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Business

Head of EU economic affairs sees Britain joining euro

Latest update : 2009-02-03

Joaquin Almunia, European Union Economic and Monetary Policy Affairs Commissioner, believes Britain is very likely to join the euro currency. A majority of Britons, 71 percent, are against their country joining the euro.

AFP - There is a "very high" chance that Britain will join the euro single currency in the future, European Union Economic and Monetary Policy Affairs Commissioner Joaquin Almunia said Monday in Spain.
  
He added that it was also possible that other EU nations like Denmark and Sweden would join the euro zone, without giving an estimated timeline, and said there was "little chance" that any nation will abandon the single currency.
  
"The possibility that EU member states which are not currently part of the euro zone could meet the conditions to join are very high," he told a business lunch.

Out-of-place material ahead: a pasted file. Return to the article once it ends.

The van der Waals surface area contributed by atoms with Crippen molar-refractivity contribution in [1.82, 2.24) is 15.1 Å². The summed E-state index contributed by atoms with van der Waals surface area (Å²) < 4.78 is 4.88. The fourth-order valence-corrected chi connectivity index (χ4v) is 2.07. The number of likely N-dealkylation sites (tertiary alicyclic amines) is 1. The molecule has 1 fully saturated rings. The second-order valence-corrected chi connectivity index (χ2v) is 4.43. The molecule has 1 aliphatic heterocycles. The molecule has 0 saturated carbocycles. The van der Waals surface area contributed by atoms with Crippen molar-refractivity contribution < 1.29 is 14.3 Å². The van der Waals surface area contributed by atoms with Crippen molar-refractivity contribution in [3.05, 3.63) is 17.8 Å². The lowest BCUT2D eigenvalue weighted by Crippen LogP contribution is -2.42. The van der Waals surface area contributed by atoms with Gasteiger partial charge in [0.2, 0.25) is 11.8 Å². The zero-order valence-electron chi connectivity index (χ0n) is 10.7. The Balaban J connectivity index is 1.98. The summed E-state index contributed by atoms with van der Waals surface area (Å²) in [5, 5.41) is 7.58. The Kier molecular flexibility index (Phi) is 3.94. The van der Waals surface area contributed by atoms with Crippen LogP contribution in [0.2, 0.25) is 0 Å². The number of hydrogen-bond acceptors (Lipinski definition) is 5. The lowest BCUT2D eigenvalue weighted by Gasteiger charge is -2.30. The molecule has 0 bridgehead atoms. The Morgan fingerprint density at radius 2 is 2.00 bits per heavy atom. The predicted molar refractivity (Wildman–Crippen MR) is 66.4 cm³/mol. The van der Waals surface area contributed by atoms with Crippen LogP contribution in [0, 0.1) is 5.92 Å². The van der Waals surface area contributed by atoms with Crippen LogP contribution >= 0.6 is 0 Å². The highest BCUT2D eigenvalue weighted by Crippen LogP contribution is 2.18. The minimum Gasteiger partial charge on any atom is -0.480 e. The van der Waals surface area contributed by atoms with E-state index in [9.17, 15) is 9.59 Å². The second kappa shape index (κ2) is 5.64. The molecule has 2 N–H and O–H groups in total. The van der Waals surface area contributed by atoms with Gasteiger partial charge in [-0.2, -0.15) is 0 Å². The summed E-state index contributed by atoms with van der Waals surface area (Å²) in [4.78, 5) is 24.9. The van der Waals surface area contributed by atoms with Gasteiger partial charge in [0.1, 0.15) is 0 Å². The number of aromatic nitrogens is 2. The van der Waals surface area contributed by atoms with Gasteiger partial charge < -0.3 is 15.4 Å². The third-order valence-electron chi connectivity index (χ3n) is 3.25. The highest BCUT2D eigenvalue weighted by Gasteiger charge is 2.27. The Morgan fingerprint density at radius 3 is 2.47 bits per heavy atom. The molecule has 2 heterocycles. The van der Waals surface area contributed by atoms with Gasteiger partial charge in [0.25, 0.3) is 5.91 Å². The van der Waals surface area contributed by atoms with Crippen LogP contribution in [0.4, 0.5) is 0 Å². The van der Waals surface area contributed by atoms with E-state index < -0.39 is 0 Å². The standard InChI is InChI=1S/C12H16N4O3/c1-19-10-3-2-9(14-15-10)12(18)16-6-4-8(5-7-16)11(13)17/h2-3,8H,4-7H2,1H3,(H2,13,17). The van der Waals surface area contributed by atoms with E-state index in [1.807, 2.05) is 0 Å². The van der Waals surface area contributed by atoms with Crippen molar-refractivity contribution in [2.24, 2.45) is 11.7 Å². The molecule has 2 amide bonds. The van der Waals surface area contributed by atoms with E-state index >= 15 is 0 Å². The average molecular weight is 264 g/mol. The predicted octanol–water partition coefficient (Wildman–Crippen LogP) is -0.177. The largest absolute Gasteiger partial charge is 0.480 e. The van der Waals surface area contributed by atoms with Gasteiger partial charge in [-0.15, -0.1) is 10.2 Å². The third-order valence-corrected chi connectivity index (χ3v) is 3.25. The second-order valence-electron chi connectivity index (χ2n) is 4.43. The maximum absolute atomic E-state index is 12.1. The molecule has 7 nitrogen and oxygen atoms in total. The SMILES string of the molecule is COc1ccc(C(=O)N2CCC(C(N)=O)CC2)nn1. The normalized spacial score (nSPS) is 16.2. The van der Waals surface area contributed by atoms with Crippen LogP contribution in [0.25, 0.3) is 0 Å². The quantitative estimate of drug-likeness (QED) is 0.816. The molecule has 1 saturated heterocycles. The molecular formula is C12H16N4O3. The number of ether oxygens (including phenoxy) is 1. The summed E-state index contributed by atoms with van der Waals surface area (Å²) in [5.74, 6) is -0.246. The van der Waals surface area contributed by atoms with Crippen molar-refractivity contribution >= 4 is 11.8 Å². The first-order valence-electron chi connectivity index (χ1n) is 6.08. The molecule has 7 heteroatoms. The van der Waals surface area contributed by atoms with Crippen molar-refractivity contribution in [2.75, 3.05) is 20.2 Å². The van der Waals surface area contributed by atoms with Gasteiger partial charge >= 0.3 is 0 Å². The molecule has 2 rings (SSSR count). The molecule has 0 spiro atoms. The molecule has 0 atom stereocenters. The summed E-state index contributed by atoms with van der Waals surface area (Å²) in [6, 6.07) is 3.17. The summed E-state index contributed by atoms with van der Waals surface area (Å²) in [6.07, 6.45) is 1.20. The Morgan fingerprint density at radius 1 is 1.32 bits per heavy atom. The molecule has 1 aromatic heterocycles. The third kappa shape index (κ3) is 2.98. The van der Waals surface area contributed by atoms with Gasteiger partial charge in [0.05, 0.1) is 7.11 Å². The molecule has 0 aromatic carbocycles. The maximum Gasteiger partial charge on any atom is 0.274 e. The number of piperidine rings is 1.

His comments come at a time when some economists have raised the prospect that some of the 16 nations which currently use the euro may be pushed to abandon the currency to deal with severe economic contractions.
  
Dropping the euro would allow nations to once again devalue their own national currency to boost exports but Almunia warned earlier in an interview with Spanish radio that the cost of making this move would be so high that no nation would do it.
  
The British currency has plunged by some 20 percent against the euro in recent months, prompting a renewed debate over Britain adopting the European single currency.
  
A majority of Britons, 71 percent, are against Britain joining the euro, according to a recent poll of 1,000 people between December 19 and 21.
  
Almunia also said the idea of setting up state-sponsored "bad banks" that buy banks' impaired assets and thereby encourage them to start lending again would be discussed at the next Group of 20 meeting in London.
  
Sweden had successfully used a so-called "bad bank" to refloat its financial system after it was crushed by bad debt in the 1990s, he said.
  
"I think an effective solution would be to find a way to give banks confidence in what their peers have on their balance sheets. We are now talking about bad banks, about taking impaired assets off banks' books," he said.
  
An economic recovery could start at the end of 2009 or early 2010 if all goes well, Almunia added.

Date created : 2009-02-02

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